In response to:

Modern Times from the October 8, 1981 issue

To the Editors:

In Jeremy Bernstein’s review of Tracy Kidder’s book on the Data General machine, there is one substantive error on the significance of 32 bits. And the significance of the “supermini” is also passed over.

The current IBM mainframes, the 360/370/303X line, have a 32-bit word, but only a 24-bit address. They are restricted to addressed 16 million characters. Since 16 million is more than 65,000, the limit of a 16-bit machine, this is the reason that DEC, Prime, Interdata (Perkin-Elmer), Data General, and others have brought out 32-bit machines.

But 24 bits do not make nearly as large a number as 32 bits, and this is the significance of the VAX. The DEC VAX has a 32-bit address, and can make available one billion characters of storage, if the supporting facilities are there. This is the significance of 32 bits, as opposed to 16 bits, or 32 bits with a 24-bit address, which is the IBM standard.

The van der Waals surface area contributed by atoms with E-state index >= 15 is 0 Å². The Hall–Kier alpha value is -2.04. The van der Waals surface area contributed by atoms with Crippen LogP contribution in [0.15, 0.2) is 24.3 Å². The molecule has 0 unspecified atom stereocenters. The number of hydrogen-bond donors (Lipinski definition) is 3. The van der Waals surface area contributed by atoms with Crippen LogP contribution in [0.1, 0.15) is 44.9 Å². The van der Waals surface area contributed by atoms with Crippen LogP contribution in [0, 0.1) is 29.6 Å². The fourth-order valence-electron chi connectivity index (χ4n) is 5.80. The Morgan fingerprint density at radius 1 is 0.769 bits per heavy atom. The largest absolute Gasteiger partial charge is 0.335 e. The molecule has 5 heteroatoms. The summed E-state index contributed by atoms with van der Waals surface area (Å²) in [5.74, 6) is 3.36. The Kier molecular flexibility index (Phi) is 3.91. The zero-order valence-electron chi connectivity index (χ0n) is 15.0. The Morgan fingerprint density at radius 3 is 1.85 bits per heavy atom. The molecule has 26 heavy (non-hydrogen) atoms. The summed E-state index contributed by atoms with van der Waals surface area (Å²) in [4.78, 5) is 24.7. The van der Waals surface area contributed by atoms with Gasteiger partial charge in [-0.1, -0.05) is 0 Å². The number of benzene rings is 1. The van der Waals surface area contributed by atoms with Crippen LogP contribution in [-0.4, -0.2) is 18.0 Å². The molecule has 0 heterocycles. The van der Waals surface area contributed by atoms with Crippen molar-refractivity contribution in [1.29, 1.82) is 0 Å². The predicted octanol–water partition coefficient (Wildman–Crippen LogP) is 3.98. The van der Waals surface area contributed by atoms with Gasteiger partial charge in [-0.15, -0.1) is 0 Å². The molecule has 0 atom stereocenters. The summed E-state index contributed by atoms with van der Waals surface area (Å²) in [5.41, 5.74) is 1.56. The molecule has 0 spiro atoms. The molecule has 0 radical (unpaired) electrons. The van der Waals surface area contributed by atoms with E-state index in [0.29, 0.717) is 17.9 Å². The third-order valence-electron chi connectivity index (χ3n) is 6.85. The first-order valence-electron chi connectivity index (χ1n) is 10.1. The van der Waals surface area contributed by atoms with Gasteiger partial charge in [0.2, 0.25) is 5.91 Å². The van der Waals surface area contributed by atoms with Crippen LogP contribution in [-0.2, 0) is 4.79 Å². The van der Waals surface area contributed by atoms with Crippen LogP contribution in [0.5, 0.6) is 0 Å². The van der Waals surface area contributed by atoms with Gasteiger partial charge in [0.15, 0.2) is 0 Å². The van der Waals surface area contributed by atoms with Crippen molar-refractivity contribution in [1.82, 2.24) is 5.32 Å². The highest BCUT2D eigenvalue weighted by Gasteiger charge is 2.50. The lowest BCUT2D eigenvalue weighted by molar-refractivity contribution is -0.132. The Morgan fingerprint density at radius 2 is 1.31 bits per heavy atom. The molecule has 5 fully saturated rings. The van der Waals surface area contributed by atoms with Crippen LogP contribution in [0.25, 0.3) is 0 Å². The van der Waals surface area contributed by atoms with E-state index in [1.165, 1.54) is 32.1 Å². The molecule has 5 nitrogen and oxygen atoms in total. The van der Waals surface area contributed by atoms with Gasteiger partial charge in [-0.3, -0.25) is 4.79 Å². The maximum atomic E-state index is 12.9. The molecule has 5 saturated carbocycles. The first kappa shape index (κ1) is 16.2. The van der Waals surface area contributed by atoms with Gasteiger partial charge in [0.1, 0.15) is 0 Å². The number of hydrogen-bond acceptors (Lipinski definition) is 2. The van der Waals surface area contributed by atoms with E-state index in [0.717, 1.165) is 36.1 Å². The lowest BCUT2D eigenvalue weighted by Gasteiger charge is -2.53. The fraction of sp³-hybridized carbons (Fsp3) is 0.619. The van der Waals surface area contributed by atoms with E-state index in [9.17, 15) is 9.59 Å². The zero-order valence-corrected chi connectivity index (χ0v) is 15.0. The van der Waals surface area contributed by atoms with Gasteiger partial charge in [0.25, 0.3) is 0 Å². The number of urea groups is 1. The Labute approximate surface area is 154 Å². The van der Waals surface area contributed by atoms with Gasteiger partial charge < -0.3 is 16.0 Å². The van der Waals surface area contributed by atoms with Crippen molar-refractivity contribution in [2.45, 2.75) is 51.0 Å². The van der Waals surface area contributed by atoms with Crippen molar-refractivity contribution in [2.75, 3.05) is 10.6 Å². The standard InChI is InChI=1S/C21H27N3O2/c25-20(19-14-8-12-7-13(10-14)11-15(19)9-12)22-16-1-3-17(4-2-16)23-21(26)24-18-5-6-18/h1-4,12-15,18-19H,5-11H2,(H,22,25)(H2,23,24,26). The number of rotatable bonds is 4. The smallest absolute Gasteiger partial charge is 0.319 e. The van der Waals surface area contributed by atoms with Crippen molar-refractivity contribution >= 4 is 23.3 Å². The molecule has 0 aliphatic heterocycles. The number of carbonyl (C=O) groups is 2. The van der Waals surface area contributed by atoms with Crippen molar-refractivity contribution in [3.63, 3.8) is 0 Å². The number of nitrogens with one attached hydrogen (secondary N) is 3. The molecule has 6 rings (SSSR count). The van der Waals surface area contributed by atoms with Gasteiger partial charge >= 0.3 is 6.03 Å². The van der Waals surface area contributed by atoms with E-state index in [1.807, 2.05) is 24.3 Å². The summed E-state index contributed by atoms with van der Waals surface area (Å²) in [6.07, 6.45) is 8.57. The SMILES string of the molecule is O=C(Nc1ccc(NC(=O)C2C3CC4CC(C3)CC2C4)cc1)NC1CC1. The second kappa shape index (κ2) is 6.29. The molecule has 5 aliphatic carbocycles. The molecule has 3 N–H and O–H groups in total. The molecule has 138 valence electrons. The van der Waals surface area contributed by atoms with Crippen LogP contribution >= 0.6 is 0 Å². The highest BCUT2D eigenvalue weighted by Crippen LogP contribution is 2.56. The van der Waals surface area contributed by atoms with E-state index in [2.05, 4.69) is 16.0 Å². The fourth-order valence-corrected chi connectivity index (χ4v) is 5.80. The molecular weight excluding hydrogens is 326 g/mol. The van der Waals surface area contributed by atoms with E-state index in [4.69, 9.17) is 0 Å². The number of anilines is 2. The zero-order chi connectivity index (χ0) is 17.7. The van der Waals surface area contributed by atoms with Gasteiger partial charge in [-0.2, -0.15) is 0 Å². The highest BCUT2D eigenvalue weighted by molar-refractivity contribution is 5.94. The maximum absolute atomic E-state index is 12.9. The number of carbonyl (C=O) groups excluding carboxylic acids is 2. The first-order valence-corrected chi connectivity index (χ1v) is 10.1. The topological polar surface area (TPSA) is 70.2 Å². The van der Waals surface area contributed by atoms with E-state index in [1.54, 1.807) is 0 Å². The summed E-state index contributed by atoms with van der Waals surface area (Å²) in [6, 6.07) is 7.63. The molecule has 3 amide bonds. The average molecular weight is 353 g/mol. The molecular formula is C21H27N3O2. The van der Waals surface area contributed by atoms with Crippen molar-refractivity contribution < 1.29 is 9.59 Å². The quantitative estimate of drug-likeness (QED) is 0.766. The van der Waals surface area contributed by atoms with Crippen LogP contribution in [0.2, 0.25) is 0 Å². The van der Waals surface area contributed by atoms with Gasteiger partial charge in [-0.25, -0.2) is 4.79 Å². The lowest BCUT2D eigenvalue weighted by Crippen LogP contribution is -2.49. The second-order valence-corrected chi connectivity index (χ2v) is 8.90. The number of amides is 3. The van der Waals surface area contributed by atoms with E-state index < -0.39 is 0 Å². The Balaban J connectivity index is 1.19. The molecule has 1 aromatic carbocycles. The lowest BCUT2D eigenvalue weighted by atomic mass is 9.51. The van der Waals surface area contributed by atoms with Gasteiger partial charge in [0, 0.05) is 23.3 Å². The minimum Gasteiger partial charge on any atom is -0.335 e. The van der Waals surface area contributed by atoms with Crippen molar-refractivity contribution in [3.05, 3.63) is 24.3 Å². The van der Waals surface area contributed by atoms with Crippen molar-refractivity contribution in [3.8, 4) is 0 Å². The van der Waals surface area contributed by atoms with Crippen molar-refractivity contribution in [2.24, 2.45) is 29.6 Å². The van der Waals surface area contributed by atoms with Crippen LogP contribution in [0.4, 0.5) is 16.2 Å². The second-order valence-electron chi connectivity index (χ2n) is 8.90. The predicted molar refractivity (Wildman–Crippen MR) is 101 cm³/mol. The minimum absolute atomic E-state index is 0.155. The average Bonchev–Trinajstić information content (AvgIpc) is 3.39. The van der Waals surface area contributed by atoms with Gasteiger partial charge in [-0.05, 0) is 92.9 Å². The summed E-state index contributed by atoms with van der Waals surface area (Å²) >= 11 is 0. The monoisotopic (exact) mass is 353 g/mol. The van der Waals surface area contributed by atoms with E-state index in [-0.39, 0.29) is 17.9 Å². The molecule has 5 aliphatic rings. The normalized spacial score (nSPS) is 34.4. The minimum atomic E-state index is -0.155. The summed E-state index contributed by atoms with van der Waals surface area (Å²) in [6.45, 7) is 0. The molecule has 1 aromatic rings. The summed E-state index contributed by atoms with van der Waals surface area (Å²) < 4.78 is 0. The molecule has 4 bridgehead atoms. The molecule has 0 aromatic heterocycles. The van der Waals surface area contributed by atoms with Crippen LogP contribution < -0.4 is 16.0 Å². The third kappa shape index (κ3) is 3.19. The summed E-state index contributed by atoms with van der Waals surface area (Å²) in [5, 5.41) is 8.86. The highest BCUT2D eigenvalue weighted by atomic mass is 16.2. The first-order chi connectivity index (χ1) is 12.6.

The other important point to note is that the DEC VAX, the Data General Eagle, and the other machines in the category, are really minis. They have a bus structure, they do time-sharing naturally, without an additional software system, and they have a very complete hardware facility for handling a large number of interrupts from different devices. This means that they give mainframe space and power, while still keeping the time-sharing and peripheral-handling capability of minis. This is what the term “supermini” means.

Donald Larner

Kansas City, Missouri

Jeremy Bernstein replies:

I am grateful to Mr. Larner for his comments. Perhaps I can translate them a little to make them more accessible. He points out that while the large IBM machines do process in 32-bit words, only 24 of the 32 bits can be used to give locations in the memory. This is a little like requiring users of a telephone book to use part of each listing to give the subscriber’s age, which might be interesting but would not contribute to the listing of the telephone numbers. His point is that the VAX can use all of its 32 bits to give memory locations and thus many more locations can be specified. His other point is essentially that the superminis have built into the hardware functions that in other small machines would have to be programmed. Thus the superminis can function like their bigger brothers, the so-called “mainframe” machines. One of the pleasures of this field is the “jargon”—once one gets used to it.

This Issue

February 18, 1982